Home Lifestyle The simple core exercise for anyone looking to improve mobility & posture

The simple core exercise for anyone looking to improve mobility & posture

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Photo credit: jacoblund - Getty Images

Photo credit: jacoblund – Getty Images

From Harper’s BAZAAR

The Russian twist is a hardcore exercise that works multiple abdominal muscles in one core-shaking movement.

According to Fitness First’s Head of Fitness Product and personal trainer Tim Andrews, multi-muscle moves that involve rotation – like Russian twists – are a much better way to train the core than traditional sit-ups or crunches.

The benefits of Russian twists

One of the biggest benefits of the Russian twist is that it’s performed in the transverse plane, Andrews explains. That’s PT-speak for moves that involve rotation.

“Chances are that most of an individual’s exercise selections are from the sagittal [front-to-back] or frontal plane [side-to-side] so it’s ultra-important to include this twisting element, especially if you’re introducing as part of an “abs” routine.”

Russian twists also beat straight up and down movements like sit-ups, crunches and reverse curls because they work the obliques – the muscles on the sides of your abdomen.

“Regular work on the Russian twist movement can be great for improving mobility around the spine and benefits your posture. If your sport requires plenty of twisting and quick multi-direction changes, there is no better core exercise.”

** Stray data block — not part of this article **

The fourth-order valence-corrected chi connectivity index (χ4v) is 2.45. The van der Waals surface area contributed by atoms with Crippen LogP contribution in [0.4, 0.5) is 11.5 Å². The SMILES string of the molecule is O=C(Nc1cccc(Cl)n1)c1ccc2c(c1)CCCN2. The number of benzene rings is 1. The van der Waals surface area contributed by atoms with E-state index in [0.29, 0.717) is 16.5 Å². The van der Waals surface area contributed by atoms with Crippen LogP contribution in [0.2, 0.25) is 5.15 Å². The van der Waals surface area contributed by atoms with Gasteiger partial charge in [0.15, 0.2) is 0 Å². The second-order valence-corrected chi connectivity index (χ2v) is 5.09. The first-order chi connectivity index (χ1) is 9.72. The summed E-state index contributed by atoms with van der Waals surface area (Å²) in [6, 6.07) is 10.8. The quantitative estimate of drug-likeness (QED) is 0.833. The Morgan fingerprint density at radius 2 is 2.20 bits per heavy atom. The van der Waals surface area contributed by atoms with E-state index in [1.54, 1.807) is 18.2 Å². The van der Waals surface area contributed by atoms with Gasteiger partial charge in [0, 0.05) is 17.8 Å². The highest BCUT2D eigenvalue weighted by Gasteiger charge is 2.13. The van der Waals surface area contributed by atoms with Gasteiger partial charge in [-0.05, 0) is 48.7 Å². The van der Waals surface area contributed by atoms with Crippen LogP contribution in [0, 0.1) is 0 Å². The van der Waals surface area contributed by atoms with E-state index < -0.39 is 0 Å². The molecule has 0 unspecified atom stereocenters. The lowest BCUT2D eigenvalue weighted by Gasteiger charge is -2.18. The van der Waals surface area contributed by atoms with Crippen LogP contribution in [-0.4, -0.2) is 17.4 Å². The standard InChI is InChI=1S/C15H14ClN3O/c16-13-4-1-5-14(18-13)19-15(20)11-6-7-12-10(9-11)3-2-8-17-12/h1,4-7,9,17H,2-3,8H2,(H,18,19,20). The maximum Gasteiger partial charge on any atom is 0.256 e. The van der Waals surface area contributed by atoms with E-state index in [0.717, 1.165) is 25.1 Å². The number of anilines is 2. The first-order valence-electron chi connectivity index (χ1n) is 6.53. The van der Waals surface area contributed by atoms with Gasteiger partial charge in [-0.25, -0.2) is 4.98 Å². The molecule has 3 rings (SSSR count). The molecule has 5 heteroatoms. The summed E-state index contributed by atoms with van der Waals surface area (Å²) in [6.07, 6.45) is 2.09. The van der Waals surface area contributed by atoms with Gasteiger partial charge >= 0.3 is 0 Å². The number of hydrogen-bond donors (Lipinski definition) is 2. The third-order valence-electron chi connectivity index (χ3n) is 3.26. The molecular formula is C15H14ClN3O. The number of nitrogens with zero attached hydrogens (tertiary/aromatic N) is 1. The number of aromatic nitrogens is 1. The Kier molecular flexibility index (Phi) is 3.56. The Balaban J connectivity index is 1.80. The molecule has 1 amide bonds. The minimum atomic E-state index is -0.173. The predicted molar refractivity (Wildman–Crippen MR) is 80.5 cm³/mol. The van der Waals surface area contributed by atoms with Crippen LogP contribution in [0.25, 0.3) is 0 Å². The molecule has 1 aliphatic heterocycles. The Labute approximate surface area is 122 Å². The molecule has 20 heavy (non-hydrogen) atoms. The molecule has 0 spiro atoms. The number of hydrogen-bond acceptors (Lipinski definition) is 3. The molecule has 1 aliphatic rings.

What muscles do Russian twists work?

We’ve covered those all-important obliques, but that’s not the only muscle challenged by Russian twists. The exercise also works the rectus abdominis (your ‘six-pack’ muscles), transverse abdominals (deep core), your lower back and hip flexors.

How to do Russian twists

  1. Sit on the floor, with your knees bent and the soles of your feet flat on the ground. Lean yourself back until you feel that you need to brace your abdominals to stop yourself falling backwards, your upper body should be at around 45 degrees to the floor. “At this point, try not to round your shoulders – it’s easily done,” Andrews says.

  2. Once your upper body position is set and the abdominal wall is still braced, lift your feet off the floor. You can leave your knees bent, and at this point, your body will be forming a V-like shape. Ensure you’ve got your balance, link your hands together in front of your chest.

  3. Keeping your legs relatively still, rotate your arms all the way over to one side, return to the centre and then twist to the other side. Continually twist from one side to the other, maintaining a straight spine as best you can.

Should you use weights for Russian twists?

“It really depends on the individual’s ability to maintain good form,” Andrews says. If the addition of weight is dragging you out of alignment from your original set up, then reduce the load.

“Only your torso should be twisting,” Andrews says. “You also have the option for grounding your feet to maintain form.”

Are Russian twists a safe exercise?

Generally speaking, the Russian twist is safe for most people, Andrews says. “But it does put additional pressure on the lumbar spine [lower back], so anyone with injuries in this area should use caution.”

The same applies if you’re pregnant, he adds. “The Russian twist obviously targets the mid-section, so if you’re pregnant, don’t do this exercise without first consulting a medical professional.”

“They are not recommended after the first trimester, although a controlled seated torso twist is a great alternative. Having a strong core will help mums-to-be cope with postural changes throughout pregnancy.”

Russian twist form mistakes

1. You’re slouching or rounding of the spine

No one wants extra pressure on their lower back. “Aim to maintain a straight spine throughout,” Andrews says.

2. Your knees are swinging about

Try to keep your knees as still as possible to really target your core. If you’re struggling, put your feet on the floor to maintain form, Andrews suggests.

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